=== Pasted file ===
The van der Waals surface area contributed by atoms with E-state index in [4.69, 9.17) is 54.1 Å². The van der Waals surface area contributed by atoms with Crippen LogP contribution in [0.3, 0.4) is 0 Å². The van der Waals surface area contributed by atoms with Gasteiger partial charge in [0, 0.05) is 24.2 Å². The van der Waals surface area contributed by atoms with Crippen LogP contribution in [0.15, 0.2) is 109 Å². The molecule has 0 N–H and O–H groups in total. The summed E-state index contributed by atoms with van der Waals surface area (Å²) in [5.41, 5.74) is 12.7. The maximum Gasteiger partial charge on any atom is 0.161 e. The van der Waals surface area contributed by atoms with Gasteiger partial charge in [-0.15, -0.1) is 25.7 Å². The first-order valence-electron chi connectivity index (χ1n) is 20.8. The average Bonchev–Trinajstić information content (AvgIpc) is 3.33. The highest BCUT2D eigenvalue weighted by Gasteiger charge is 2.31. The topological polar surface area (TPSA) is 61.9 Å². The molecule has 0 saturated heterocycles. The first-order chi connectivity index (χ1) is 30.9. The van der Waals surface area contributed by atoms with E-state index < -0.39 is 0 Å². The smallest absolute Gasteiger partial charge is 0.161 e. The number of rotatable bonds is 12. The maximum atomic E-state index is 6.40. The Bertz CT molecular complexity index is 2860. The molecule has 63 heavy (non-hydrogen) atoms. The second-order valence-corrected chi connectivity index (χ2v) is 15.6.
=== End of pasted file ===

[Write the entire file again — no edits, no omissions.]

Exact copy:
The van der Waals surface area contributed by atoms with E-state index in [4.69, 9.17) is 54.1 Å². The van der Waals surface area contributed by atoms with Crippen LogP contribution in [0.3, 0.4) is 0 Å². The van der Waals surface area contributed by atoms with Gasteiger partial charge in [0, 0.05) is 24.2 Å². The van der Waals surface area contributed by atoms with Crippen LogP contribution in [0.15, 0.2) is 109 Å². The molecule has 0 N–H and O–H groups in total. The summed E-state index contributed by atoms with van der Waals surface area (Å²) in [5.41, 5.74) is 12.7. The maximum Gasteiger partial charge on any atom is 0.161 e. The van der Waals surface area contributed by atoms with Gasteiger partial charge in [-0.15, -0.1) is 25.7 Å². The first-order valence-electron chi connectivity index (χ1n) is 20.8. The average Bonchev–Trinajstić information content (AvgIpc) is 3.33. The highest BCUT2D eigenvalue weighted by Gasteiger charge is 2.31. The topological polar surface area (TPSA) is 61.9 Å². The molecule has 0 saturated heterocycles. The first-order chi connectivity index (χ1) is 30.9. The van der Waals surface area contributed by atoms with E-state index < -0.39 is 0 Å². The smallest absolute Gasteiger partial charge is 0.161 e. The number of rotatable bonds is 12. The maximum atomic E-state index is 6.40. The Bertz CT molecular complexity index is 2860. The molecule has 63 heavy (non-hydrogen) atoms. The second-order valence-corrected chi connectivity index (χ2v) is 15.6.